▪ The Special Investigating Unit told Parliament this week that a criminal syndicate was run from inside the National Lotteries Commission (NLC).

▪ A three-year investigation has revealed collusion between Lottery officials, former board members, lawyers and non-profit organisations.

▪ Money meant for good causes was instead plundered and used to buy luxury homes, farms and cars.

▪ There are people in the NLC still involved in crime who may not cooperate or else give misleading information, the Asset Forfeiture Unit says.

By Raymond Joseph

You could have heard a pin drop as the Special Investigating Unit (SIU) and the prosecuting authorities briefed Members of Parliament last Wednesday on the latest developments in the ongoing investigation into massive fraud and corruption involving Lottery grants.

MPs sat silently as SIU head Andy Mothibi briefed them on the unit’s latest investigations into Lottery grant fraud which, he says, found that money meant for good causes was instead plundered and used to buy luxury homes, farms and cars, including a Landrover bought for the wife of the former National Lottery Commission’s chief operating officer.

The SIU had uncovered a “criminal syndicate” operating inside the NLC involving members of the board and executives that “worked with employees and outside entities and lawyers”, Mothibi said.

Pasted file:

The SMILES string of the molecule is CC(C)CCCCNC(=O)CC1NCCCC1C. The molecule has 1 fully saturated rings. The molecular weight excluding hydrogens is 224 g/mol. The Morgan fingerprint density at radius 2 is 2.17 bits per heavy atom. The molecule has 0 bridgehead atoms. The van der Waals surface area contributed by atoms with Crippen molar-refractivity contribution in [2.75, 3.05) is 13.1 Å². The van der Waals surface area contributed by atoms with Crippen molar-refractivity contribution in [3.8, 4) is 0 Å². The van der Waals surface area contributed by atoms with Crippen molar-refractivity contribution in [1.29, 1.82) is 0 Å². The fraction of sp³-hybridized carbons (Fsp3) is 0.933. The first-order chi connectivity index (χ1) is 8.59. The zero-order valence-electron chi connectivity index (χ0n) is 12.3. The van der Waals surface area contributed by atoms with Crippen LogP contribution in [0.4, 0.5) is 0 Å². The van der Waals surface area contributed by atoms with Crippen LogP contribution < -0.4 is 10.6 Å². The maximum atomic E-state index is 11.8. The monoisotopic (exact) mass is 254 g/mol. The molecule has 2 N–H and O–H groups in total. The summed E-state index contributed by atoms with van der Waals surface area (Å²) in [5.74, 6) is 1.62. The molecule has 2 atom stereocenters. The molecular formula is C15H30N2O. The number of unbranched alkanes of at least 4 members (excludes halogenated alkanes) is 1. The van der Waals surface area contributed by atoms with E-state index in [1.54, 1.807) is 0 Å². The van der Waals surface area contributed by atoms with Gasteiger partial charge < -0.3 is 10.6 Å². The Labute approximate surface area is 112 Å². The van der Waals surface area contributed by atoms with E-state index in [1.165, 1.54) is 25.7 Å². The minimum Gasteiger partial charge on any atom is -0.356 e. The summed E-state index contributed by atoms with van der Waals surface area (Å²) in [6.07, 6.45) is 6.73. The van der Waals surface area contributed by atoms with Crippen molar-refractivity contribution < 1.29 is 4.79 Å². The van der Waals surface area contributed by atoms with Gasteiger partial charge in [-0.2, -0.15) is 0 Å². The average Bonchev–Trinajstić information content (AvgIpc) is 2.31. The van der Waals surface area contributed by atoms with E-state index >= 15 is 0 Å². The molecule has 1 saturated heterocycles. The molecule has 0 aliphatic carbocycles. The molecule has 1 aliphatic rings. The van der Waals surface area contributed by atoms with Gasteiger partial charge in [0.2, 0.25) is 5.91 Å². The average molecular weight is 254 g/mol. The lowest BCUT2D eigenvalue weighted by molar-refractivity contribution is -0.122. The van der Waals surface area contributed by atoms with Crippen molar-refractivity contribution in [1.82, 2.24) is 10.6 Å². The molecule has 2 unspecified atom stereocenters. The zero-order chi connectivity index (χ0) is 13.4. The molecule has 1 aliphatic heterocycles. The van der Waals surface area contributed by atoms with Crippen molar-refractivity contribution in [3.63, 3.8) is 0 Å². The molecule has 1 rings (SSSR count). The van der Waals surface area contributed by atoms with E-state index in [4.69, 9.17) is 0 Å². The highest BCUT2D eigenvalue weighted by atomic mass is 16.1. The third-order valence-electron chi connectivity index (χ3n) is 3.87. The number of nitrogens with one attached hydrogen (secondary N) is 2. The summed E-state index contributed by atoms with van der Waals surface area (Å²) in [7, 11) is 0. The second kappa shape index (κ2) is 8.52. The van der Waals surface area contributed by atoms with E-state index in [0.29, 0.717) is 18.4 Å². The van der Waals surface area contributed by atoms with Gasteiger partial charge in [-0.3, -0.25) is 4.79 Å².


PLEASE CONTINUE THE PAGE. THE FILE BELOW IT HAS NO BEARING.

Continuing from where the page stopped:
Also appearing before the committee was a high-powered National Prosecuting Authority (NPA) team headed up by Rodney de Kock, its head of prosecution services, and a delegation led by Commissioner Jodi Scholtz.

The SIU three-year-long investigation has revealed a web of collusion between lottery officials, former board members, lawyers and non-profit organisations, Mothibi said.

“There is a complex web of criminality that we are unravelling … We found that some NPOs [non-profit organisations] are hijacked without the knowledge of their members. In other cases, members [of these NPOs] are involved.”

It was the first appearance by the NPA before Parliament’s Trade and Industry portfolio committee after MPs had insisted that it appear before them to explain the lack of prosecutions. MPs were surprised to discover that although 26 dockets relating to the NLC were under investigation, only one prosecutor had been assigned to liaise with the Hawks and SAPS on Lottery investigations.

“The NLC cases are receiving priority but there is much work still to do and we recognise that we must bring more resources to the project,” De Kock assured MPs.

Lack of prosecutions

The NPA has been under increasing pressure to charge people involved in the plunder and bring them before a court, causing tension between it and the NLC and the SIU, which are both concerned at the lack of prosecutions.